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Boosting Efficiency Means Minimizing the Element of Surprise in QC

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Surprises are great in many aspects of life, but not when it comes to the production line. The unknown wastes time, money and resources—three things apparel brands can not afford to lose. Traditional quality control measures do little to solve this problem, since they typically only highlight issues at the end of the process.

Veit Geise, former vice president of sourcing at VF Corporation, has spent enough time hoping that an upcoming shipment passes inspections, to know that the current QC model can’t be a long-term strategy. And while there are plenty of solutions on the market that promise to digitize final inspections, he’s skeptical about how useful they really are, saying “you’re trying to inspect quality into the garment, which is not possible.”

To provide more visibility into what’s going on earlier in the production process, Geise teamed up with Pivot88 to develop The L88P, a product that’s designed to allow companies to recognize and resolve problems sooner.

Here, he discusses why QC needs an overhaul, the benefits of greater transparency and how The L88P has driven down costs at VF.

Sourcing Journal: What would you say were the main issues in your industry?

Veit Geise: I think what made me most nervous, is that ever-looming quality failure you’re dealing with on a day-to-day basis. You open your email in the morning thinking ‘Oh, I just hope nothing failed yesterday,’ because there is a lack of transparency.

The way the process used to work is: we would place an order, and at some point, stuff ends up in a box. Then we would open up the box and it’s the big Christmas surprise of what’s in there. Hopefully, the production manager on the floor, or our QC guys have done the job as good as they can and as good as they normally do it, and everything looks fine. But still, there is an element of surprise in there and that made me always very uneasy. Because, you can control a lot of things, but you don’t have control of that intransparent production process.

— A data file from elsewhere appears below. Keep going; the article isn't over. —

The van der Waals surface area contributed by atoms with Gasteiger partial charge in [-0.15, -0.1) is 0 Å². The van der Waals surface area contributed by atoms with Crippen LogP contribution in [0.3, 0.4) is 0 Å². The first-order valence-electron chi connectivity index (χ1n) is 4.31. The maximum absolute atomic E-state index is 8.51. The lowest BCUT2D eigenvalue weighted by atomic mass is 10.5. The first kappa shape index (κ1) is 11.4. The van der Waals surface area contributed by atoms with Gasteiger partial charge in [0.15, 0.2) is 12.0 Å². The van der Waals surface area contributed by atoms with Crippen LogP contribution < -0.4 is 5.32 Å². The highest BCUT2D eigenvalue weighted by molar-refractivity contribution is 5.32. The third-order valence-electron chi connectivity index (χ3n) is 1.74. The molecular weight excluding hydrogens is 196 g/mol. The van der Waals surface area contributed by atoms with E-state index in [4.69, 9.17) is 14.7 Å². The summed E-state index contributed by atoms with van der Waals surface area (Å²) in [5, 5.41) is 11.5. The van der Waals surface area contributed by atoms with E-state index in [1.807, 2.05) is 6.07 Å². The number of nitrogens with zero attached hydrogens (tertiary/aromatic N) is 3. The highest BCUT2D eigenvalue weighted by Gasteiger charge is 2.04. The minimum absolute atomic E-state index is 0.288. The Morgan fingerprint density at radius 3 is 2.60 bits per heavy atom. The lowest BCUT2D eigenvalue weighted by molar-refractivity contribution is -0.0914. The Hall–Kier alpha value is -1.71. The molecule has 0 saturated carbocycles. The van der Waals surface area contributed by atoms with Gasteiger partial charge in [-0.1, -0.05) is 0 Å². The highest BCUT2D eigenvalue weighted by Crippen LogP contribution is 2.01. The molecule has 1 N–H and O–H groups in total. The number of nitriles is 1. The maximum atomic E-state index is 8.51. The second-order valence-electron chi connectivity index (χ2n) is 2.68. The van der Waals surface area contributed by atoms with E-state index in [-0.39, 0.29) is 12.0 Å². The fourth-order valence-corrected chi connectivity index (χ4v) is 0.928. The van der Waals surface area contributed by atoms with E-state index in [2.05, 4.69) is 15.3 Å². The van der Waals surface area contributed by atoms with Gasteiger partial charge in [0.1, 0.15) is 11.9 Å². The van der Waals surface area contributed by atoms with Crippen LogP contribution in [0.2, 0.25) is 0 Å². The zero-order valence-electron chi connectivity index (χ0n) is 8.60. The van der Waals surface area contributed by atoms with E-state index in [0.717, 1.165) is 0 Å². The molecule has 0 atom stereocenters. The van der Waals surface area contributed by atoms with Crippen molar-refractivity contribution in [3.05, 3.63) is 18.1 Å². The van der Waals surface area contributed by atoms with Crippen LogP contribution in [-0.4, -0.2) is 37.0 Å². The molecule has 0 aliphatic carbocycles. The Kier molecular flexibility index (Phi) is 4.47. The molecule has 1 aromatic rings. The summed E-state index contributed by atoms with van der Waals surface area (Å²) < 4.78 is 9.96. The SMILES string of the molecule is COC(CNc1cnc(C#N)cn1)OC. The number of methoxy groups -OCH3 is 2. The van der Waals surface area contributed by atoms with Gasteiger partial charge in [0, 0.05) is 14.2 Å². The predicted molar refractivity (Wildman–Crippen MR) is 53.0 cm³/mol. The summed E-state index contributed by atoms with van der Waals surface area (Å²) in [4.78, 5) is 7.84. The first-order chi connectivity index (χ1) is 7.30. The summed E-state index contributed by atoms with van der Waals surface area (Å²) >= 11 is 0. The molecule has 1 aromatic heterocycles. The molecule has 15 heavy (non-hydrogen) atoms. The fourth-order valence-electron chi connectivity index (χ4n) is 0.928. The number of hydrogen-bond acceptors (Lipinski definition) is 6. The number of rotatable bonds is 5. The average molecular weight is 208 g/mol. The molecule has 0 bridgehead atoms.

SJ: So, what was your idea for minimizing the surprises?

VG: These days, a lot of companies are specializing on digitizing the final inspection. To me, that’s just digitizing the surprise. It doesn’t really help me. It’s obviously better to have that data digitized than on paper, but it doesn’t really solve my problem. What we did is, we focused on the finishing section of the denim production process. Why the finishing section? Because on denims you really only know the quality and the problems that you have, once the product comes out of the laundry. Before that, the denim fabric looks fairly even and unshaded. But when it comes out of the laundry, that’s when you see what the product really looks like. The goods then get screened, pressed, monitored, thread trimmed and offered for visual and measurement checks.